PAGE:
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Caleb Carr had me, he lost me, and he never got me back.

I think many readers would agree, and his new George R.R. Martin-lite fantasy epic “The Legend of Broken” ain’t bringing anyone back.

The novel that had me, “The Alienist,” remains, for me, one of the most haunting, extraordinarily dense serial killer dramas ever written. I was 14 when I laid eyes (in a now defunct bookstore) on the cover image of a mysterious, cloaked figure skulking through the long-ago streets of New York.

The resulting read was one of the more memorable of my early teenage years – along with Howard Stern’s “Private Parts”; don’t judge me – and it’s still a bit shocking.

Its central narrative, the hunt for the killer of teenage boy prostitutes who ply their trade dressed as girls, coupled with its setting in late 19 century Manhattan and its weaving in of real figures (including Teddy Roosevelt), made it one of the finest, most devastating popular novels of the end of the 20th century.

Its author, the long-haired son of famed Beat Generation icon Lucien Carr, was on the map. But his follow-up, a sequel to “Alienist” titled “The Angel of Darkness,” while ever-readable, lacked its predecessor’s shocking pull, and made me long for the first adventure of psychiatrist Dr. Lazlo Kreizler and company.

I lost track of Caleb Carr after “Angel”; his next two novels, the sci-fi jumble “Killing Time” and a Sherlock Holmes mystery titled “The Italian Secretary,” were received with respectful silence. The buzz of Carr’s “Alienist” days was quieted.

It is unlikely that Carr’s new book “The Legend of Broken,” a phone-book-heavy medieval adventure, will bring its author back to prominence. It suffers the same fate as his post-“Alienist” works: It’s not good enough. It’s too long (more than 700 pages, with notes). And it neither shocks nor grabs.

Take “Broken”’s marble-mouthed first chapter:

“The scent given off by the three hurrying forms is odd – less human even than their stature. … The three are of the Bane, a tribe made up of exiles from the city on the mountain, as well as the descendants of those who suffered similar punishment; a tribe whose survival in the Wood is ensured by foraging parties like this one, which are dispatched to seek out rare goods prized in Broken for their curative or pleasuring qualities.”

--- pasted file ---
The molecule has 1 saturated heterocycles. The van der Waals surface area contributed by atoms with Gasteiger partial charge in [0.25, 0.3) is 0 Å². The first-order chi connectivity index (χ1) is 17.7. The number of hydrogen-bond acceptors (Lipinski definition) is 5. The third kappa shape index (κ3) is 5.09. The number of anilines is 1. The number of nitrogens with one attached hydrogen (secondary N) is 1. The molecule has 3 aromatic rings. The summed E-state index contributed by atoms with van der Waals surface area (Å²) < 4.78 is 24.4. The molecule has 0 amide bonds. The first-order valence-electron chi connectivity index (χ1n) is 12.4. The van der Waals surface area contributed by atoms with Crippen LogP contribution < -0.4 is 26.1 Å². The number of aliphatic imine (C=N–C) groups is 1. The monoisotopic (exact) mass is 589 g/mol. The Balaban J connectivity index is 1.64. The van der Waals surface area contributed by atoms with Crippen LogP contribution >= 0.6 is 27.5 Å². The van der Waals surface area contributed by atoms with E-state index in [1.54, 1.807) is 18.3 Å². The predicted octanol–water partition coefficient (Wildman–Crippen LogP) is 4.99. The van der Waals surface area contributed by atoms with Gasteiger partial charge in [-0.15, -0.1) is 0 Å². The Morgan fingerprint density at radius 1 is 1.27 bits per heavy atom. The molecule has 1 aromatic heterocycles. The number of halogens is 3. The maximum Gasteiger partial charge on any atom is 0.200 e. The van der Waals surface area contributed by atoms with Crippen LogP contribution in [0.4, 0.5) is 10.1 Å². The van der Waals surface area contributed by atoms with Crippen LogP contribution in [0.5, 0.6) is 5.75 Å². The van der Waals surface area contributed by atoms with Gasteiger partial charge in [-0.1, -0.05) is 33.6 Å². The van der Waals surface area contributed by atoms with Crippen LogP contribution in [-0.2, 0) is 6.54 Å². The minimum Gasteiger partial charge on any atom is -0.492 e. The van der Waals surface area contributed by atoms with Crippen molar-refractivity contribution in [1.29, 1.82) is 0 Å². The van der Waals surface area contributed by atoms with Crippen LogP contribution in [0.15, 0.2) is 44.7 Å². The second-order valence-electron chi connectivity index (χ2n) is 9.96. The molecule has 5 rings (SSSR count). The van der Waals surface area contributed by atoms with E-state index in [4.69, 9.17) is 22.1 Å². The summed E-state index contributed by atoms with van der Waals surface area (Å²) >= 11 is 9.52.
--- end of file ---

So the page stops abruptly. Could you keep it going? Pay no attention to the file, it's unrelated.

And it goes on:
And with that, I must admit, I was gone.

Oh, I continued reading, but I never cared a lick for the story of Bane tracker Keera (it is nice to see a strong female character front and center), Broken leader Sixt Arnem, the sorcerer Caliphestros, and the rekindled battle between the Bane and the Broken, one brought on by unexplained sudden plagues. (The heart of the conflict all goes back to “Mad King Oxmontrot” who, you see … never mind.)

Carr knows how to write action; a late swordfight in which Arnem’s son Dagobert saves his father’s life, is cinematic in its fury (“Driving his sword in a final moment of screaming rage into the fool’s gaping mouth – a most fitting final thrust – Dagobert pulls his blade free as the man falls to the ground, instantly dead.”)

He is also nothing if not imaginative. Even though it all feels drawn from some other source – Tolkien, Martin, countless other fantasy kingpins – it is not a dull world.

It’s just an overstuffed, uninvolving one, in which the key question – what is causing the plagues, and who is to blame? – is likely to be greeted by a nonchalant shrug.

The introduction of the Yoda-ish Cliphestros is a highpoint (he is without legs, lying “atop the haunches of the lounging creature below”), but it’s not enough to push the reader back onto Carr’s side.

I’ve never been a fan of medieval fiction – the “Game of Thrones” books have been staring at me angrily for years – so there is perhaps an emotional distance with such material that I cannot overcome. Perhaps fans of the genre will embrace “Broken” ’s hobbit-y Banes and their struggle.

And if there was a time for such a creation from Carr, surely, that time is now — hey, “Game of Thrones” isn’t back on HBO until March, after all.

But taking on a book of this size requires a great deal of time, and a feeling that we’re heading somewhere that makes the journey worth it.

We’re not.

In fact, the most interesting aspect of “Broken” is its intro, a nice bit of literary fakery in which Carr claims the manuscript for this very text was discovered among the papers of the very real Edward Gibbon, 18th century author of “The Decline and Fall of the Roman Empire.”

I wish Carr had kept the fake discovery hidden in his own files, and perhaps returned once more to old Manhattan.

In the absence of a worthy new work from Caleb Carr, I’ll once again read “The Alienist,” and ponder whether its author has the ability to pull off a work as powerful again. I’d put my money on a “Legend of Broken” sequel happening first, sadly.

The Legend of Broken

By Caleb Carr

Random House

734 pages, $28

Christopher Schobert is a staff editor at Buffalo Spree and a frequent contributing Buffalo News critic.